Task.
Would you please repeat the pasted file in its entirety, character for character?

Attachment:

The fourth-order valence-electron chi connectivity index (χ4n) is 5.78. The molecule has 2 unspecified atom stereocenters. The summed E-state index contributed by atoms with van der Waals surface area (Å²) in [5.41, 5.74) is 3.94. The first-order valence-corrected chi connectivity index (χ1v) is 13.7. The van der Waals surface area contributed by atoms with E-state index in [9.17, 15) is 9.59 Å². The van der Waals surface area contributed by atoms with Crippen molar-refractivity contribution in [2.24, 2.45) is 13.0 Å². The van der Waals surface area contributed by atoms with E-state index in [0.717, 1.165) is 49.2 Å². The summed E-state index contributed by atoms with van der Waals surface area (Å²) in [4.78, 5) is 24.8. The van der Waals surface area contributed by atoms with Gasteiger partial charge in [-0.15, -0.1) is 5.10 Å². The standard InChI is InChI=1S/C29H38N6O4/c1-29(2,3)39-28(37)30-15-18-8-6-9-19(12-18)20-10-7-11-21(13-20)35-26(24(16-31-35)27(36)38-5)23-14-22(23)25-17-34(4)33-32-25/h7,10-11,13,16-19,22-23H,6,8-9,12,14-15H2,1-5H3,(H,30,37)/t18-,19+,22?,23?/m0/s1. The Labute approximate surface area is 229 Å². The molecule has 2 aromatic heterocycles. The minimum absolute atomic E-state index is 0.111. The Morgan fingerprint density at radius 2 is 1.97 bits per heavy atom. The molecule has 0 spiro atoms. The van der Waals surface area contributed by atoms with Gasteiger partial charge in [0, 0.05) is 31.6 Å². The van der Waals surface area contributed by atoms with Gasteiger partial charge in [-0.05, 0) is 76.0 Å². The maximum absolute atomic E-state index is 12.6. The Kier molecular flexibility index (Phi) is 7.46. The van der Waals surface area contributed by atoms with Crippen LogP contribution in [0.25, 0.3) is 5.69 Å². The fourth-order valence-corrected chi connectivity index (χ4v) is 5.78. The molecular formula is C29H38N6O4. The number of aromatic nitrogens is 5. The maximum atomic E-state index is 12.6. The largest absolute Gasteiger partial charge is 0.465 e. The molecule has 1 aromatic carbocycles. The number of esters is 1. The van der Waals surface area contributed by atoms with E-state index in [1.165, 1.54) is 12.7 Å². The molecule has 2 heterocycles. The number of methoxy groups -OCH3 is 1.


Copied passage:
The fourth-order valence-electron chi connectivity index (χ4n) is 5.78. The molecule has 2 unspecified atom stereocenters. The summed E-state index contributed by atoms with van der Waals surface area (Å²) in [5.41, 5.74) is 3.94. The first-order valence-corrected chi connectivity index (χ1v) is 13.7. The van der Waals surface area contributed by atoms with E-state index in [9.17, 15) is 9.59 Å². The van der Waals surface area contributed by atoms with Crippen molar-refractivity contribution in [2.24, 2.45) is 13.0 Å². The van der Waals surface area contributed by atoms with E-state index in [0.717, 1.165) is 49.2 Å². The summed E-state index contributed by atoms with van der Waals surface area (Å²) in [4.78, 5) is 24.8. The van der Waals surface area contributed by atoms with Gasteiger partial charge in [-0.15, -0.1) is 5.10 Å². The standard InChI is InChI=1S/C29H38N6O4/c1-29(2,3)39-28(37)30-15-18-8-6-9-19(12-18)20-10-7-11-21(13-20)35-26(24(16-31-35)27(36)38-5)23-14-22(23)25-17-34(4)33-32-25/h7,10-11,13,16-19,22-23H,6,8-9,12,14-15H2,1-5H3,(H,30,37)/t18-,19+,22?,23?/m0/s1. The Labute approximate surface area is 229 Å². The molecule has 2 aromatic heterocycles. The minimum absolute atomic E-state index is 0.111. The Morgan fingerprint density at radius 2 is 1.97 bits per heavy atom. The molecule has 0 spiro atoms. The van der Waals surface area contributed by atoms with Gasteiger partial charge in [0, 0.05) is 31.6 Å². The van der Waals surface area contributed by atoms with Gasteiger partial charge in [-0.05, 0) is 76.0 Å². The maximum absolute atomic E-state index is 12.6. The Kier molecular flexibility index (Phi) is 7.46. The van der Waals surface area contributed by atoms with Crippen LogP contribution in [0.25, 0.3) is 5.69 Å². The fourth-order valence-corrected chi connectivity index (χ4v) is 5.78. The molecular formula is C29H38N6O4. The number of aromatic nitrogens is 5. The maximum atomic E-state index is 12.6. The largest absolute Gasteiger partial charge is 0.465 e. The molecule has 1 aromatic carbocycles. The number of esters is 1. The van der Waals surface area contributed by atoms with E-state index in [1.165, 1.54) is 12.7 Å². The molecule has 2 heterocycles. The number of methoxy groups -OCH3 is 1.